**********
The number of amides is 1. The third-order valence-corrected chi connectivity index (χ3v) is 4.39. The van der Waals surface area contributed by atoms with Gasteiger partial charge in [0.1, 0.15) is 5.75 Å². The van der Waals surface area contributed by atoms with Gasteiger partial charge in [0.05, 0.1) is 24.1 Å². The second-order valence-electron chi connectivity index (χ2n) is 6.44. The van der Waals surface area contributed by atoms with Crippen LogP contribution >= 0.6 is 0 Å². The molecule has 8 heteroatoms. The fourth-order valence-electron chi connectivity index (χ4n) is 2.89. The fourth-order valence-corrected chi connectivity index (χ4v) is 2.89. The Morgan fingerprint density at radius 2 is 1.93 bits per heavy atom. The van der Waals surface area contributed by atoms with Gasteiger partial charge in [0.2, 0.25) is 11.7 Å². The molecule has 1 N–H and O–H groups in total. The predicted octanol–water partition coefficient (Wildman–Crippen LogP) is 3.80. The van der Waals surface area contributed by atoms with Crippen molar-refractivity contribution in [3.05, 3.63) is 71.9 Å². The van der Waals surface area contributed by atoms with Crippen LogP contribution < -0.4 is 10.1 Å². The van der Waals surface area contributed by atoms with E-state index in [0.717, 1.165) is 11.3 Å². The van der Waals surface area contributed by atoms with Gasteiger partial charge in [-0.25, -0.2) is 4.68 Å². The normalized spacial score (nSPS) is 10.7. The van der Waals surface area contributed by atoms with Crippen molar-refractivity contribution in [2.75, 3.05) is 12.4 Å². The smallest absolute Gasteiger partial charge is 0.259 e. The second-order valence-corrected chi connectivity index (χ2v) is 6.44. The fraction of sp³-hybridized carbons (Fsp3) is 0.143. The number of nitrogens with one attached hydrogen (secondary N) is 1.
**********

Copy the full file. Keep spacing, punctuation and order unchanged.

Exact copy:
The number of amides is 1. The third-order valence-corrected chi connectivity index (χ3v) is 4.39. The van der Waals surface area contributed by atoms with Gasteiger partial charge in [0.1, 0.15) is 5.75 Å². The van der Waals surface area contributed by atoms with Gasteiger partial charge in [0.05, 0.1) is 24.1 Å². The second-order valence-electron chi connectivity index (χ2n) is 6.44. The van der Waals surface area contributed by atoms with Crippen LogP contribution >= 0.6 is 0 Å². The molecule has 8 heteroatoms. The fourth-order valence-electron chi connectivity index (χ4n) is 2.89. The fourth-order valence-corrected chi connectivity index (χ4v) is 2.89. The Morgan fingerprint density at radius 2 is 1.93 bits per heavy atom. The van der Waals surface area contributed by atoms with Gasteiger partial charge in [0.2, 0.25) is 11.7 Å². The molecule has 1 N–H and O–H groups in total. The predicted octanol–water partition coefficient (Wildman–Crippen LogP) is 3.80. The van der Waals surface area contributed by atoms with Crippen molar-refractivity contribution in [3.05, 3.63) is 71.9 Å². The van der Waals surface area contributed by atoms with Crippen LogP contribution < -0.4 is 10.1 Å². The van der Waals surface area contributed by atoms with E-state index in [0.717, 1.165) is 11.3 Å². The van der Waals surface area contributed by atoms with Gasteiger partial charge in [-0.25, -0.2) is 4.68 Å². The normalized spacial score (nSPS) is 10.7. The van der Waals surface area contributed by atoms with Crippen molar-refractivity contribution in [2.75, 3.05) is 12.4 Å². The smallest absolute Gasteiger partial charge is 0.259 e. The second-order valence-corrected chi connectivity index (χ2v) is 6.44. The fraction of sp³-hybridized carbons (Fsp3) is 0.143. The number of nitrogens with one attached hydrogen (secondary N) is 1.